chicago’s gray warehouse presents nocturne, a solo show of new sculptures by spanish artist jaume plensa. debuting nine of the artist’s latest works in stone, glass, steel, and bronze, the exhibition explores plensa’s range and mastery of sculptural portraiture.
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jaume plensa’s nocturne draws from the night, navigating the symbolic dichotomy between darkness and light. the new pieces are presented in a gradient of material density, which begins with a sculpture crafted from black basalt and bronze, and concludes with a light, ethereal figures in stainless steel and murano glass. contemplating the extraordinary challenges of the present day in these terms, plensa maintains, ‘no matter how long the night, the morning always comes.’ whether embracing or opposing the intrinsic qualities of his materials, plensa’s exhibition of sculptural portraits symbolizes the potential for hope to emerge from a place of total darkness.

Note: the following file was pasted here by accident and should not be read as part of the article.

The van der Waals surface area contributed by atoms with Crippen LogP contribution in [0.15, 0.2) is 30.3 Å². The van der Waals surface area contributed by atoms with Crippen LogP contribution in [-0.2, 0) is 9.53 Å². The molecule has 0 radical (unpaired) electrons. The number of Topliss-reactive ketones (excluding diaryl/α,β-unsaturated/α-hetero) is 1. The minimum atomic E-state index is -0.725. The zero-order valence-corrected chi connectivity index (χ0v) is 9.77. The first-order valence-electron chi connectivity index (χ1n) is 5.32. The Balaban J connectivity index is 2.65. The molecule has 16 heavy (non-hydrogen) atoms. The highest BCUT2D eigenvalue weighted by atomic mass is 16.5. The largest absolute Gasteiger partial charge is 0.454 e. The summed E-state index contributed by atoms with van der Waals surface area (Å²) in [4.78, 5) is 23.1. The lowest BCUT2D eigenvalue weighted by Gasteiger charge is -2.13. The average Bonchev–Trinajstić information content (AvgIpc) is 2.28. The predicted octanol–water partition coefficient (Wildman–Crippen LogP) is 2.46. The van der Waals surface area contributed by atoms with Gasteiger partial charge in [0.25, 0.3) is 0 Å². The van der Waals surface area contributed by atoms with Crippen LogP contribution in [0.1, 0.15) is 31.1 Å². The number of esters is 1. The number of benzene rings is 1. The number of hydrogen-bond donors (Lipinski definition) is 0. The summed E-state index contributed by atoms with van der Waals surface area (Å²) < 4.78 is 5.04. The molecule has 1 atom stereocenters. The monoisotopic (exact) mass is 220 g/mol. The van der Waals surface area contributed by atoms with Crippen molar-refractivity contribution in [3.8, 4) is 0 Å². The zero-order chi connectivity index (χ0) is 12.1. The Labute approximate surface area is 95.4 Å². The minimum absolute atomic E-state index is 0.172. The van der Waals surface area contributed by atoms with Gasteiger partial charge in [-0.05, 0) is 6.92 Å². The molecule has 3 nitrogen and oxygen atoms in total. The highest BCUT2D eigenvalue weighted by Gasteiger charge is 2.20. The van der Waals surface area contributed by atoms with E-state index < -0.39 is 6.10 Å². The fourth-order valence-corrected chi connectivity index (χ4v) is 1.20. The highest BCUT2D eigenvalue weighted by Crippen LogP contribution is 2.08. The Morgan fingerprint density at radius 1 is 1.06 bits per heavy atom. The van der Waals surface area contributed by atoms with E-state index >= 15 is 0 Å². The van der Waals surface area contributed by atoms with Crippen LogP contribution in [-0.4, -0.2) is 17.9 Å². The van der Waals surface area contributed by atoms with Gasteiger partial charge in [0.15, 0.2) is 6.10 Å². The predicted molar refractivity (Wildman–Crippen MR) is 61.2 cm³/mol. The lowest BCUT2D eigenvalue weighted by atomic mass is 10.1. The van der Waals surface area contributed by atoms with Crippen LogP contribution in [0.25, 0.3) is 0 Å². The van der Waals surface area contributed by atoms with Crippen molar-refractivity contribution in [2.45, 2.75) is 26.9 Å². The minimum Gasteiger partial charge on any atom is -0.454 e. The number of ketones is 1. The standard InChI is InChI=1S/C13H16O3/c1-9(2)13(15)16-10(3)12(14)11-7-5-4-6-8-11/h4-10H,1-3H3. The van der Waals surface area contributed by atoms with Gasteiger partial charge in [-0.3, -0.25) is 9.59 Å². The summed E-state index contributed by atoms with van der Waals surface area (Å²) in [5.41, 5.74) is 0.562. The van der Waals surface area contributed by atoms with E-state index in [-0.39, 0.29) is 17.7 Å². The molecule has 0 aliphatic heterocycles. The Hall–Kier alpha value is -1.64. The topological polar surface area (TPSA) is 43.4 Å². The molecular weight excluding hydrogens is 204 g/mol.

visitors are welcomed by minna, a nine-foot-tall portrait depicting a young woman with her eyes closed in a state of repose. made with dark basalt stone, this is the artist’s largest work in the medium to date. the show continues with a series of five bronze portraits — anna, irma, laura, lou and rui rui. they have been arranged in such way that it feels as if they were in a silent dialogue, with each bronze head presenting a uniquely textured surface which results from using the same molds the artist uses to form his steel mesh figures.
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the two largest works in the exhibition are the most ethereal: rui rui and julia. delicately bent stainless steel wires construct them, delineating the faces of pleas’a subjects while simultaneously wavering in and out of legibility. the materiality of the sculptures offer the illusion of a weightless form, fabricating and rendering otherwise monumental works into light, airy apparitions. as plensa explains, ‘every time I do a portrait, soon after, in a way, the person no longer exists.’
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